Conjoined twins Nima and Dawa successfully separated in marathon surgery

Conjoined twins to undergo life-changing separation surgery at Melbourne's Royal Children's Hospital

Conjoined twins: Australian surgeons try to separate Bhutanese girls

As the public eagerly waits for good news, the Royal Children's Hospital is not expected to release any information about the progress of the operation until 4pm on Friday, with Dr Crameri to give his first update on the girls early on Saturday morning.

Nima and Dawa underwent surgery on Friday.

Head of paediatric surgery Dr Joe Crameri, who led the operation, said there had been no surprises despite fears the girls' bowel were shared.

"We saw two young girls who were very ready for their surgery, who were able to cope very well with the surgery and are now in our recovery doing very well", he told reporters.

Nima and Dawa Pelden were connected at the torso and shared a liver.

As well as the issues with mobility and comfort, Lodge said the twins had recently been losing weight, which had been a concern to doctors who are now observing them closely.

Since then, they have been staying at a property at Kilmore, north of Melbourne, which is run by Children First Foundation, which funded their flights and procedure.

Elizabeth Lodge, from the charity, said Ms Zangmo had felt "a little bit scared", but had shown "extraordinary calmness" before the procedure.

She will spend Friday praying and meditating. "She tends to. always be on the top, pulling rank, as we say, and Dawa's more placid", she said. Luckily, Dr Crameri said, humans are born with more bowel than we need, making a separation possible.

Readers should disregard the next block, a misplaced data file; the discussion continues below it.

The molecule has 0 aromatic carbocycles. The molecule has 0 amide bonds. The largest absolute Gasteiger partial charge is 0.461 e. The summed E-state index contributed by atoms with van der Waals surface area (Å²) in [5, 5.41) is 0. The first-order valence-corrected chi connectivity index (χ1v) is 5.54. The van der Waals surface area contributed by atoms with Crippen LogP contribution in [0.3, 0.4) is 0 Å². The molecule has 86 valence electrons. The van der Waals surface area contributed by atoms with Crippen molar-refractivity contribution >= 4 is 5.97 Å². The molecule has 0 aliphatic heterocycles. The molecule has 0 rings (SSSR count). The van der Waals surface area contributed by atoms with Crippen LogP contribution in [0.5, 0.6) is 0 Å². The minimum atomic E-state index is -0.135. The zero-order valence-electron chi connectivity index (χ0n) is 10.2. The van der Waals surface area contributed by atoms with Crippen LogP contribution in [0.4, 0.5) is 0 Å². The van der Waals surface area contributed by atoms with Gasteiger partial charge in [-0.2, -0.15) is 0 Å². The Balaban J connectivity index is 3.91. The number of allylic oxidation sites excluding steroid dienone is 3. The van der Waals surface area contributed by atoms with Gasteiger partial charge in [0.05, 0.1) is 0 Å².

"She still has this extraordinary calmness about her, which is just incredible".

One of the biggest operating theatres has been commandeered for the procedure, which will involve two teams of anaesthetists - one for each sister.

Several members of the surgical team had worked on the operation to separate conjoined Bangladeshi twins Trishna and Krishna in 2009.

About 18 people were in the operating theatre - including Bhutanase paediatric surgeon Karma Sherub, who flew into Melbourne this week. They could stand but only at the same time.

"We saw two young girls very ready for surgery, were able to cope very well with the surgery and now in recovery doing very well, " he said.

The girls, who were joined from the lower chest to just above the pelvis, arrived in Australia with their mother Bhumchu Zangmo about a month ago.

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